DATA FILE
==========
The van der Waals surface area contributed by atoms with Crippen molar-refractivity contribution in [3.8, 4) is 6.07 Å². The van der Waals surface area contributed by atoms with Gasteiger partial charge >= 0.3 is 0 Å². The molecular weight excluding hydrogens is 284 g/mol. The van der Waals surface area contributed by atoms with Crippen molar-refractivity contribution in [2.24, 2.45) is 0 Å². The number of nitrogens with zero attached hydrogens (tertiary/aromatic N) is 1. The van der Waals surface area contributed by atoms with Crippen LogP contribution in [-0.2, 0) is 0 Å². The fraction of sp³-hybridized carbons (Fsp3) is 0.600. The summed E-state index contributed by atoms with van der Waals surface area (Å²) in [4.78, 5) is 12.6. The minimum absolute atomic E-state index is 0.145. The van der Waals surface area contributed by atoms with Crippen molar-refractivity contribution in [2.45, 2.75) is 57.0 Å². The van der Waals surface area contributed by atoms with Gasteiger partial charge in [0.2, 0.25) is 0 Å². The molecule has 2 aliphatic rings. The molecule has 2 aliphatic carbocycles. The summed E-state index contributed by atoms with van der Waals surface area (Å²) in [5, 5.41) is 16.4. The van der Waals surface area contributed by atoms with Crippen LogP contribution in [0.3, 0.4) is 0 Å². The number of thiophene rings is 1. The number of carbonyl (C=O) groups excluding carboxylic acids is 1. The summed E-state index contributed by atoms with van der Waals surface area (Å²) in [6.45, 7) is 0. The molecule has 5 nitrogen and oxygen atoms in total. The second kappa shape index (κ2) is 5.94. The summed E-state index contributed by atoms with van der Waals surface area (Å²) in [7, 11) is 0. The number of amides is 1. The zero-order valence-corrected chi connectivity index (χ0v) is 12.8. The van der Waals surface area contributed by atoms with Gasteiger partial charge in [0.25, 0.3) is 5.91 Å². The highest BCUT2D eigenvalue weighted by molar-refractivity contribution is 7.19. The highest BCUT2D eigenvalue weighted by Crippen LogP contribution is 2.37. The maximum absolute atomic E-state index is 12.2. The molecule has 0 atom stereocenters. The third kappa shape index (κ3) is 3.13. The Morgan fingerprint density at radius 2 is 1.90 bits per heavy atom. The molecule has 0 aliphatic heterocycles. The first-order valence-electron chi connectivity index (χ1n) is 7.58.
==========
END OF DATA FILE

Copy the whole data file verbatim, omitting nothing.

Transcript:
The van der Waals surface area contributed by atoms with Crippen molar-refractivity contribution in [3.8, 4) is 6.07 Å². The van der Waals surface area contributed by atoms with Gasteiger partial charge >= 0.3 is 0 Å². The molecular weight excluding hydrogens is 284 g/mol. The van der Waals surface area contributed by atoms with Crippen molar-refractivity contribution in [2.24, 2.45) is 0 Å². The number of nitrogens with zero attached hydrogens (tertiary/aromatic N) is 1. The van der Waals surface area contributed by atoms with Crippen LogP contribution in [-0.2, 0) is 0 Å². The fraction of sp³-hybridized carbons (Fsp3) is 0.600. The summed E-state index contributed by atoms with van der Waals surface area (Å²) in [4.78, 5) is 12.6. The minimum absolute atomic E-state index is 0.145. The van der Waals surface area contributed by atoms with Crippen molar-refractivity contribution in [2.45, 2.75) is 57.0 Å². The van der Waals surface area contributed by atoms with Gasteiger partial charge in [0.2, 0.25) is 0 Å². The molecule has 2 aliphatic rings. The molecule has 2 aliphatic carbocycles. The summed E-state index contributed by atoms with van der Waals surface area (Å²) in [5, 5.41) is 16.4. The van der Waals surface area contributed by atoms with Crippen LogP contribution in [0.3, 0.4) is 0 Å². The number of thiophene rings is 1. The number of carbonyl (C=O) groups excluding carboxylic acids is 1. The summed E-state index contributed by atoms with van der Waals surface area (Å²) in [6.45, 7) is 0. The molecule has 5 nitrogen and oxygen atoms in total. The second kappa shape index (κ2) is 5.94. The summed E-state index contributed by atoms with van der Waals surface area (Å²) in [7, 11) is 0. The number of amides is 1. The zero-order valence-corrected chi connectivity index (χ0v) is 12.8. The van der Waals surface area contributed by atoms with Gasteiger partial charge in [0.25, 0.3) is 5.91 Å². The highest BCUT2D eigenvalue weighted by molar-refractivity contribution is 7.19. The highest BCUT2D eigenvalue weighted by Crippen LogP contribution is 2.37. The maximum absolute atomic E-state index is 12.2. The molecule has 0 atom stereocenters. The third kappa shape index (κ3) is 3.13. The Morgan fingerprint density at radius 2 is 1.90 bits per heavy atom. The molecule has 0 aliphatic heterocycles. The first-order valence-electron chi connectivity index (χ1n) is 7.58.